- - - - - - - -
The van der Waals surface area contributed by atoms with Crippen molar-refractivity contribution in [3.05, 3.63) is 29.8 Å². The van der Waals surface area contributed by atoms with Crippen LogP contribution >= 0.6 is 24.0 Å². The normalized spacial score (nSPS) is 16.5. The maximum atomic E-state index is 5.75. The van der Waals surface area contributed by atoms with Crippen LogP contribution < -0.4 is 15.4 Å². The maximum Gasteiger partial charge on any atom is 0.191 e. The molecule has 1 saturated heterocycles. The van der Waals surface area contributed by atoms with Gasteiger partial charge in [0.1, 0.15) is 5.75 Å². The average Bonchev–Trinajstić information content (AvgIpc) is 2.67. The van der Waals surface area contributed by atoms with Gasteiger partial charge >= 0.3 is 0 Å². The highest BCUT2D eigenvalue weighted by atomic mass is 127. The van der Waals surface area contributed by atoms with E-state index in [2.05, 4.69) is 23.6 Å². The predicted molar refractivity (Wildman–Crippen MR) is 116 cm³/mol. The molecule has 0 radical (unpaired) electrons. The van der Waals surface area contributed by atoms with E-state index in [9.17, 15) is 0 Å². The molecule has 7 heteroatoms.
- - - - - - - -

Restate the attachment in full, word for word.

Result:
The van der Waals surface area contributed by atoms with Crippen molar-refractivity contribution in [3.05, 3.63) is 29.8 Å². The van der Waals surface area contributed by atoms with Crippen LogP contribution >= 0.6 is 24.0 Å². The normalized spacial score (nSPS) is 16.5. The maximum atomic E-state index is 5.75. The van der Waals surface area contributed by atoms with Crippen LogP contribution < -0.4 is 15.4 Å². The maximum Gasteiger partial charge on any atom is 0.191 e. The molecule has 1 saturated heterocycles. The van der Waals surface area contributed by atoms with Gasteiger partial charge in [0.1, 0.15) is 5.75 Å². The average Bonchev–Trinajstić information content (AvgIpc) is 2.67. The van der Waals surface area contributed by atoms with Gasteiger partial charge >= 0.3 is 0 Å². The highest BCUT2D eigenvalue weighted by atomic mass is 127. The van der Waals surface area contributed by atoms with E-state index in [2.05, 4.69) is 23.6 Å². The predicted molar refractivity (Wildman–Crippen MR) is 116 cm³/mol. The molecule has 0 radical (unpaired) electrons. The van der Waals surface area contributed by atoms with E-state index in [9.17, 15) is 0 Å². The molecule has 7 heteroatoms.